Jan. 16 2013 11:43 AM

Our absolutely brilliant choices for the top awards

Daniel Day-Lewis and Lincoln should win big.

    The Golden Globes are behind us, and the Oscars are just a few weeks away (Feb. 24). I've looked at the nominations announced last week and done my best to give you a crib sheet for your Oscar pool.

    Best Adapted Screenplay: Who will win: Tony Kushner agonized over his Lincoln screenplay for years, eventually crafting a complex look at legislation and the nation's greatest president. Who should win: The story behind Argo is a great idea for a movie. Credit Chris Terrio for taking a terrific idea and running with it. Dark horse: Don't count out Beasts of the Southern Wild and Silver Linings Playbook. Here's where voters can give them some love without giving them Best Picture.

    Best Original Screenplay: Who will win: The screenplay for Moonrise Kingdom, by director Wes Anderson and Roman Coppola, is whimsical and clever, taking audiences back to happier times. Who should win: The backlash against Zero Dark Thirty will probably carry over to this category, even though Mark Boal's screenplay is epic, nuanced, intricate and had to be adapted in the midst of shooting, after the real-life killing of Osama bin Laden. Dark horse: Quentin Tarantino's Django Unchained is about 20 minutes too long, but his dialogue crackles like no other.

    Best Supporting Actress: Who will win: Anne Hathaway is the best part of Les Miserables, and the Academy just loves her. Who should win: This one is totally justified. Hathaway is the only actor whose work in Les Mis transcends the live performance, giving the fairly sterile adaptation a degree of humanity. Dark horse: Helen Hunt has kept a low profile in recent years, but she bares it all in The Sessions.

    Best Supporting Actor: Who will win: It's hard to see anyone but Tommy Lee Jones winning. Christoph Waltz won the same award while working with the same director (Tarantino) a few years ago. Who should win: Waltz is even better in Django Unchained than he was in Inglourious Basterds, taking what could have been a caricature and turning it into the movie's heart. Dark horse: There isn't one. Two-horse race.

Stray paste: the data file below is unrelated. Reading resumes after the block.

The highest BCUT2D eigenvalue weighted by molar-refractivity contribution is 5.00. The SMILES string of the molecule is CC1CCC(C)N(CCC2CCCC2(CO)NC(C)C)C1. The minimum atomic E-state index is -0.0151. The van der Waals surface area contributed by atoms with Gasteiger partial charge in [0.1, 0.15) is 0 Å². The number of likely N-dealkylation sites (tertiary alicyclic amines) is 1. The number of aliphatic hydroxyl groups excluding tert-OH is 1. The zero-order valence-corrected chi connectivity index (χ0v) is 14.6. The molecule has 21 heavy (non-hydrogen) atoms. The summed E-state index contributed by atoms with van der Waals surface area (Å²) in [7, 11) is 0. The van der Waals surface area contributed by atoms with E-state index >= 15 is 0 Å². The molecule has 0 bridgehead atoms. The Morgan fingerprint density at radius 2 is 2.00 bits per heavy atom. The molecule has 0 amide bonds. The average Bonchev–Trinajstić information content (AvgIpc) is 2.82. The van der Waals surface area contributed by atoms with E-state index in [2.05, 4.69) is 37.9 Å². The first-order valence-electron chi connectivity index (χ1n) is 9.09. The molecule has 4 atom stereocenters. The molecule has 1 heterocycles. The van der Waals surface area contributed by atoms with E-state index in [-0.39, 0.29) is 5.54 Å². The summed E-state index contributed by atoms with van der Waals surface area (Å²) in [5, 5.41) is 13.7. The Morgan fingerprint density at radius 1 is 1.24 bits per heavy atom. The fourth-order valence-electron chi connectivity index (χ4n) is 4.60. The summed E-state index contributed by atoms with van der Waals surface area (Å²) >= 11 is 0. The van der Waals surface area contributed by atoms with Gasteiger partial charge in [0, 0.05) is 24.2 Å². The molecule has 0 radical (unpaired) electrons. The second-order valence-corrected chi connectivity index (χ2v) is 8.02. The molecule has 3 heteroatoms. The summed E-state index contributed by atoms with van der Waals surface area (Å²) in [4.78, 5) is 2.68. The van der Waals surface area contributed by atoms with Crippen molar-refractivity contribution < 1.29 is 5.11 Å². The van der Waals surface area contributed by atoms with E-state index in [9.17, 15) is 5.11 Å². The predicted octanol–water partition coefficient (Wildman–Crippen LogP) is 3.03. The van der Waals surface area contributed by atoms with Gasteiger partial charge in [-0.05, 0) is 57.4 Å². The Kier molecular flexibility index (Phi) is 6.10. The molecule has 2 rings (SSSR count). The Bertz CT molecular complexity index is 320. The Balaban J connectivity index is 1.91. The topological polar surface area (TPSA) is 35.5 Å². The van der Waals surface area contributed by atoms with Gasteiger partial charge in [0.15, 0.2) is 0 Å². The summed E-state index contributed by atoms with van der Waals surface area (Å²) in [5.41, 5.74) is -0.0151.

Best Actress: Who will win: It doesn't get much more appealing than Jennifer Lawrence in Silver Linings Playbook, in which she plays a young widow who puts her emotional money on the mentally ill Bradley Cooper. Who should win: There was no better piece of acting this year than Jessica Chastain in Zero Dark Thirty. During the course of a decade, her CIA analyst grows into an angry, insubordinate, socially awkward pit bull whose single-minded dedication to her work leaves her friendless and leads the world to bin Laden's compound in Pakistan. Dark horse: It'd be great to see the award go to Emmanuelle Riva, whose performance in Amour is savagely heartbreaking.

    Best Actor: Who will win: This is the slam-dunk of them all. Daniel Day-Lewis brings Lincoln to life and makes him so great that even his political conniving and manipulation makes sense. Who should win: No one else comes close. Dark horse: If the voters are tired of rubber-stamping DD-L, they could look to Bradley Cooper, who does the best work of his career in Silver Linings Playbook.

    Best Director: Who will win: Steven Spielberg's biopic hit all the right notes, and he was ably aided by a terrific production design, solid cinematography and Day-Lewis. Who should win: How about Kathryn Bigelow, whose Zero Dark Thirty is hands down the best-directed film of the year? Oh, wait, she didn't get nominated. Dark horse: The biggest upset we're likely to see is if the Academy crowns Benh Zeitlin Best Director for Beasts. And it could happen.

    Best Picture: Who will win: Since Bigelow and Ben Affleck weren't even given Best Director nominations, Zero Dark Thirty and Argo probably aren't going to win. And since those would have been Lincoln's main competition, well, you get the idea. Who should win: Sure, the torture sequences in Zero Dark Thirty generated controversy, but it's the best-made film of the year, absolutely enormous in scope, and it's generated real debate about our country's very recent history. Dark horse: Once again, the only film that has a shot of dethroning the anointed king is the little movie that could, Beasts of the Southern Wild.

    Write to anders@sdcitybeat.com and editor@sdcitybeat.com. You can follow Anders on Twitter at @anderswright.


    See all events on Friday, Dec 2